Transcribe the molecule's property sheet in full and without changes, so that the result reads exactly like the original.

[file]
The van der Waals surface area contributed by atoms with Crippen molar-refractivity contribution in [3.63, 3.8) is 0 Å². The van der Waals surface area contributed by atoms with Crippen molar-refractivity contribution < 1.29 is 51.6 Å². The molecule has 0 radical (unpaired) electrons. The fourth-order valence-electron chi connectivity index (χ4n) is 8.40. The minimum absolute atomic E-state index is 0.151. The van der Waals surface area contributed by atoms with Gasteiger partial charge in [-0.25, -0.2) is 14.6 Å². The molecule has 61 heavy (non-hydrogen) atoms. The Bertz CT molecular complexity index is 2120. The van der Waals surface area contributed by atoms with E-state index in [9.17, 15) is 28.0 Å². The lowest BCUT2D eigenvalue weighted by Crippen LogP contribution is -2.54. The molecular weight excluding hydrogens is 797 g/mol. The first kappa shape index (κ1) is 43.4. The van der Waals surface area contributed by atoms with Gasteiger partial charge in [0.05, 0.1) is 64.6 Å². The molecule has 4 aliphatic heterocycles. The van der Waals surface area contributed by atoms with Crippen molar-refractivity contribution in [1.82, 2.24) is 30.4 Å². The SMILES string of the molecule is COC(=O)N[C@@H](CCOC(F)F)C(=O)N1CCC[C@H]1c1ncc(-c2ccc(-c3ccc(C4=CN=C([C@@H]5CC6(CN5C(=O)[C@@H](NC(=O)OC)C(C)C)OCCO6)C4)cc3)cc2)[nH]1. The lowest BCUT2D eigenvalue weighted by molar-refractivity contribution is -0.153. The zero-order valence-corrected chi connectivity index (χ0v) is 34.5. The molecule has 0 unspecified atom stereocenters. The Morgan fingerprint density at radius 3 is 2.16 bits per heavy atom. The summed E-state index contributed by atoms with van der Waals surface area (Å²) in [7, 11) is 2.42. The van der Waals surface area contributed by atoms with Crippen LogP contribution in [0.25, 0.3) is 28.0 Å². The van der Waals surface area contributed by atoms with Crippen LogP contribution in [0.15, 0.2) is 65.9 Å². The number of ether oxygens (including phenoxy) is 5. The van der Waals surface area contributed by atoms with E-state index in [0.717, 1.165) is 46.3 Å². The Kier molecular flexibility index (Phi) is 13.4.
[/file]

The van der Waals surface area contributed by atoms with Crippen molar-refractivity contribution in [3.63, 3.8) is 0 Å². The van der Waals surface area contributed by atoms with Crippen molar-refractivity contribution < 1.29 is 51.6 Å². The molecule has 0 radical (unpaired) electrons. The fourth-order valence-electron chi connectivity index (χ4n) is 8.40. The minimum absolute atomic E-state index is 0.151. The van der Waals surface area contributed by atoms with Gasteiger partial charge in [-0.25, -0.2) is 14.6 Å². The molecule has 61 heavy (non-hydrogen) atoms. The Bertz CT molecular complexity index is 2120. The van der Waals surface area contributed by atoms with E-state index in [9.17, 15) is 28.0 Å². The lowest BCUT2D eigenvalue weighted by Crippen LogP contribution is -2.54. The molecular weight excluding hydrogens is 797 g/mol. The first kappa shape index (κ1) is 43.4. The van der Waals surface area contributed by atoms with Gasteiger partial charge in [0.05, 0.1) is 64.6 Å². The molecule has 4 aliphatic heterocycles. The van der Waals surface area contributed by atoms with Crippen molar-refractivity contribution in [1.82, 2.24) is 30.4 Å². The SMILES string of the molecule is COC(=O)N[C@@H](CCOC(F)F)C(=O)N1CCC[C@H]1c1ncc(-c2ccc(-c3ccc(C4=CN=C([C@@H]5CC6(CN5C(=O)[C@@H](NC(=O)OC)C(C)C)OCCO6)C4)cc3)cc2)[nH]1. The lowest BCUT2D eigenvalue weighted by molar-refractivity contribution is -0.153. The zero-order valence-corrected chi connectivity index (χ0v) is 34.5. The molecule has 0 unspecified atom stereocenters. The Morgan fingerprint density at radius 3 is 2.16 bits per heavy atom. The summed E-state index contributed by atoms with van der Waals surface area (Å²) in [7, 11) is 2.42. The van der Waals surface area contributed by atoms with Crippen LogP contribution in [0.25, 0.3) is 28.0 Å². The van der Waals surface area contributed by atoms with Crippen LogP contribution in [0.15, 0.2) is 65.9 Å². The number of ether oxygens (including phenoxy) is 5. The van der Waals surface area contributed by atoms with E-state index in [0.717, 1.165) is 46.3 Å². The Kier molecular flexibility index (Phi) is 13.4.